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Expected Easter air passengers close to pre-pandemic levels

Expected Easter air passengers close to pre-pandemic levels

Thursday 14 April 2022

Expected Easter air passengers close to pre-pandemic levels

Thursday 14 April 2022

More than 20,000 passengers are expected to travel through the Airport this Easter break – just 3,000 shy of pre-pandemic levels.

The Airport is asking islanders escaping for a break or visitors returning home to check-in with plenty of time and let their airline know beforehand if they need assistance, such as a wheelchair for the journey to and from their aircraft.

A Ports of Jersey spokesperson said: “Between Thursday and Monday, more than 20,000 passengers are expected to travel in and out of the Airport. 

“With a high number of flights, many departing within minutes of each other, this can create larger than usual volumes of passengers and inevitable queues; therefore, sufficient time should be allowed for passengers checking in hold luggage and clearing central security. 

“Passengers who need to book special assistance with their journey must contact their airline prior to travelling to the Airport. 

“Similarly, passengers should refer to their airline directly in relation to baggage and weight restrictions as well as its individual policy on the wearing of face masks once onboard as they can differ from one airline to another. As always, flight status update will be available to view online at"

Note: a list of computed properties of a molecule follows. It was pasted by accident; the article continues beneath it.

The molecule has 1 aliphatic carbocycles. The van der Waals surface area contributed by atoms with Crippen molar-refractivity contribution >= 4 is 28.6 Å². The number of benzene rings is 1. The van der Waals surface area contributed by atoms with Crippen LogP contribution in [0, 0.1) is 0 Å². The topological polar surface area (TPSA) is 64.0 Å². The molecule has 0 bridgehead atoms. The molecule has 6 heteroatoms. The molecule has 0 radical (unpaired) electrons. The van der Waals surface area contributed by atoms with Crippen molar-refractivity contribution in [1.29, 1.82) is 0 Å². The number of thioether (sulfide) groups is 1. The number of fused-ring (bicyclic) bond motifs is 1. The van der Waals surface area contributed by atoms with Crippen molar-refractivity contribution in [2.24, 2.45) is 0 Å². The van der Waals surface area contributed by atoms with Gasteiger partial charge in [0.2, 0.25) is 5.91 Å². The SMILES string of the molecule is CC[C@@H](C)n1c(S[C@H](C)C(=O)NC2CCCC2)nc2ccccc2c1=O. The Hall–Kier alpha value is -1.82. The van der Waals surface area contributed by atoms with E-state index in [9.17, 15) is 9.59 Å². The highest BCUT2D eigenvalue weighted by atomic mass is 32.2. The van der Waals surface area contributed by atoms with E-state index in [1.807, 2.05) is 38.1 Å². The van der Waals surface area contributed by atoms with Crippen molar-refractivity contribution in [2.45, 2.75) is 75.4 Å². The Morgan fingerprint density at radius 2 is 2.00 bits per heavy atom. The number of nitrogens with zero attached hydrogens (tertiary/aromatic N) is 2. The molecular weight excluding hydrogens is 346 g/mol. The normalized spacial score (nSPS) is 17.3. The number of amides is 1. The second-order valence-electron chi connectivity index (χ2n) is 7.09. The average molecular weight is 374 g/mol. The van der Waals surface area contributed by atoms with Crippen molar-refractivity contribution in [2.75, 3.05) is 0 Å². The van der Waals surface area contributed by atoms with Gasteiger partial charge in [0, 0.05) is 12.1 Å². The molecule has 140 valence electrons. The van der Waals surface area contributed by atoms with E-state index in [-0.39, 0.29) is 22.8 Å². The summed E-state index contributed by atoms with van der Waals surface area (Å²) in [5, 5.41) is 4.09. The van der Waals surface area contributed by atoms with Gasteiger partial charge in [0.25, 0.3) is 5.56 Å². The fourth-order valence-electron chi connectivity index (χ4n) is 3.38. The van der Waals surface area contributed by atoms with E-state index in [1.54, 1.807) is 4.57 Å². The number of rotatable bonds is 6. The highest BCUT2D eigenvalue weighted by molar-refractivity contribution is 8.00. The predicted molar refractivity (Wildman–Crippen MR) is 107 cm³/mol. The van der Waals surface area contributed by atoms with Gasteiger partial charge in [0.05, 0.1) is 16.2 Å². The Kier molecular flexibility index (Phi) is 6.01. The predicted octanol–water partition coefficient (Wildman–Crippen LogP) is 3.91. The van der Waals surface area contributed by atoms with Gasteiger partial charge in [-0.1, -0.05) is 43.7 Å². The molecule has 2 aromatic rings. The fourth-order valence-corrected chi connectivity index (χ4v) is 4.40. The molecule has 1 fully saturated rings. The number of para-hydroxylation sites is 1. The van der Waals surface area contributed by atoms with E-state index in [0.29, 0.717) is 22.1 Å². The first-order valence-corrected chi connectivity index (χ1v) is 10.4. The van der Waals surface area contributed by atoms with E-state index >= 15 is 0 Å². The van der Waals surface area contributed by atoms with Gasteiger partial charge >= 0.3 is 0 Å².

And for anyone travelling with chocolate in their baggage - there were also a warning: “Chocolate Easter Eggs are permitted in hand luggage – but may be subject to security screening and shouldn’t contain liquids.”


Pictured: Condor Voyager will be sailing between Jersey and France this weekend.

Moving to the Harbour, a spokesperson for Condor said: “We are preparing for a very busy Easter as our high-speed sailings to St. Malo from Jersey is at full capacity today and our Poole sailing is also very busy.

“We believe the relaxation in restrictions across the islands, the UK and more recently in France, is encouraging islanders and visitors to start travelling again.

“Our schedule is focused around weekends when most people want to travel and each island is predominantly served by a high-speed vessel that means we can carry more vehicles.

“The recent surge in bookings means we can look forward with some optimism and this adds to the positive sentiment that the Channel Islands could benefit this year."


Ports back in the black after 61% increase in air passengers 

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